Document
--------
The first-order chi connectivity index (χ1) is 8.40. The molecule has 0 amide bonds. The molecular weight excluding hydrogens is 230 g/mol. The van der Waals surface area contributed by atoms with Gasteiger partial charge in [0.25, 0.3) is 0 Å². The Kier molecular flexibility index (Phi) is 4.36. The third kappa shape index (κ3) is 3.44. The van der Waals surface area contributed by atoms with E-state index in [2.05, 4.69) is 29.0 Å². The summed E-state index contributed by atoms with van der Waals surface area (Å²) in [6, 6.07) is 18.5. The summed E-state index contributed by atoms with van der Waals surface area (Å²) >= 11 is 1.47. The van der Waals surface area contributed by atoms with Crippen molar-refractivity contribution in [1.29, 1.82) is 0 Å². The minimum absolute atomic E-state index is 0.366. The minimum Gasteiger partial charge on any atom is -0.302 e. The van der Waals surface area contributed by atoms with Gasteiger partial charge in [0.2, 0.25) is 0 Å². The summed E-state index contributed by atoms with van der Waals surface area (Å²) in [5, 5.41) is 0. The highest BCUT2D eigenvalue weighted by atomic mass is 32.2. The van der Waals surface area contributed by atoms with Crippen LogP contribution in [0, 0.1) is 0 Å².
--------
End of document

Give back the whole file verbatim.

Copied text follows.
The first-order chi connectivity index (χ1) is 8.40. The molecule has 0 amide bonds. The molecular weight excluding hydrogens is 230 g/mol. The van der Waals surface area contributed by atoms with Gasteiger partial charge in [0.25, 0.3) is 0 Å². The Kier molecular flexibility index (Phi) is 4.36. The third kappa shape index (κ3) is 3.44. The van der Waals surface area contributed by atoms with E-state index in [2.05, 4.69) is 29.0 Å². The summed E-state index contributed by atoms with van der Waals surface area (Å²) in [6, 6.07) is 18.5. The summed E-state index contributed by atoms with van der Waals surface area (Å²) >= 11 is 1.47. The van der Waals surface area contributed by atoms with Crippen molar-refractivity contribution in [1.29, 1.82) is 0 Å². The minimum absolute atomic E-state index is 0.366. The minimum Gasteiger partial charge on any atom is -0.302 e. The van der Waals surface area contributed by atoms with Gasteiger partial charge in [0.2, 0.25) is 0 Å². The summed E-state index contributed by atoms with van der Waals surface area (Å²) in [5, 5.41) is 0. The highest BCUT2D eigenvalue weighted by atomic mass is 32.2. The van der Waals surface area contributed by atoms with Crippen LogP contribution in [0, 0.1) is 0 Å².